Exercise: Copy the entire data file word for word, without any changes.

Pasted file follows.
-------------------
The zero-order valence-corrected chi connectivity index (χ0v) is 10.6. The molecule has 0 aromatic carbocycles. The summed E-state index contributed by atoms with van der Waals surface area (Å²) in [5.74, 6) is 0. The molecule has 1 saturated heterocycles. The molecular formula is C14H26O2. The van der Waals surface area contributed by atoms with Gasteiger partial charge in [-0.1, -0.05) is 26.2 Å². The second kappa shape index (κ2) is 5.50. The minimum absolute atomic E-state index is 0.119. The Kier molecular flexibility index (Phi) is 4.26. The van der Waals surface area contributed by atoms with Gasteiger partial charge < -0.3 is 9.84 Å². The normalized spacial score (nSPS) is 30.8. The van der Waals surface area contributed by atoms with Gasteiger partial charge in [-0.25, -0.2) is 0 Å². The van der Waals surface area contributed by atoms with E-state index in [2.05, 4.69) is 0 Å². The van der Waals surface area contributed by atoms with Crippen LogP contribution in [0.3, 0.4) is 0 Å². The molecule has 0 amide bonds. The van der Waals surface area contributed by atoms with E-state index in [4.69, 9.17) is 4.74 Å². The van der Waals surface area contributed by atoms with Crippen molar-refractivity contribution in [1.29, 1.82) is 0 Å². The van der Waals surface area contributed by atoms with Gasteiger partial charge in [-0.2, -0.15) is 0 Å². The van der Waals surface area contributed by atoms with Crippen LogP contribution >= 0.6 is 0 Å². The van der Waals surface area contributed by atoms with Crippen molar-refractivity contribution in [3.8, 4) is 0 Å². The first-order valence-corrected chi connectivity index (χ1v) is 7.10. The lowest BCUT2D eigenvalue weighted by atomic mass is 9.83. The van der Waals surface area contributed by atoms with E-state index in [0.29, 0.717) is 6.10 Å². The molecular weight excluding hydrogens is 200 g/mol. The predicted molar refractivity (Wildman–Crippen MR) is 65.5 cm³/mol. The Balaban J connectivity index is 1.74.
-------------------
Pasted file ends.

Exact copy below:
The zero-order valence-corrected chi connectivity index (χ0v) is 10.6. The molecule has 0 aromatic carbocycles. The summed E-state index contributed by atoms with van der Waals surface area (Å²) in [5.74, 6) is 0. The molecule has 1 saturated heterocycles. The molecular formula is C14H26O2. The van der Waals surface area contributed by atoms with Gasteiger partial charge in [-0.1, -0.05) is 26.2 Å². The second kappa shape index (κ2) is 5.50. The minimum absolute atomic E-state index is 0.119. The Kier molecular flexibility index (Phi) is 4.26. The van der Waals surface area contributed by atoms with Gasteiger partial charge < -0.3 is 9.84 Å². The normalized spacial score (nSPS) is 30.8. The van der Waals surface area contributed by atoms with Gasteiger partial charge in [-0.25, -0.2) is 0 Å². The van der Waals surface area contributed by atoms with E-state index in [2.05, 4.69) is 0 Å². The van der Waals surface area contributed by atoms with Crippen LogP contribution in [0.3, 0.4) is 0 Å². The molecule has 0 amide bonds. The van der Waals surface area contributed by atoms with E-state index in [4.69, 9.17) is 4.74 Å². The van der Waals surface area contributed by atoms with Crippen molar-refractivity contribution in [1.29, 1.82) is 0 Å². The van der Waals surface area contributed by atoms with Gasteiger partial charge in [-0.2, -0.15) is 0 Å². The van der Waals surface area contributed by atoms with Crippen LogP contribution >= 0.6 is 0 Å². The van der Waals surface area contributed by atoms with Crippen molar-refractivity contribution in [3.8, 4) is 0 Å². The first-order valence-corrected chi connectivity index (χ1v) is 7.10. The lowest BCUT2D eigenvalue weighted by atomic mass is 9.83. The van der Waals surface area contributed by atoms with E-state index in [0.29, 0.717) is 6.10 Å². The molecular weight excluding hydrogens is 200 g/mol. The predicted molar refractivity (Wildman–Crippen MR) is 65.5 cm³/mol. The Balaban J connectivity index is 1.74.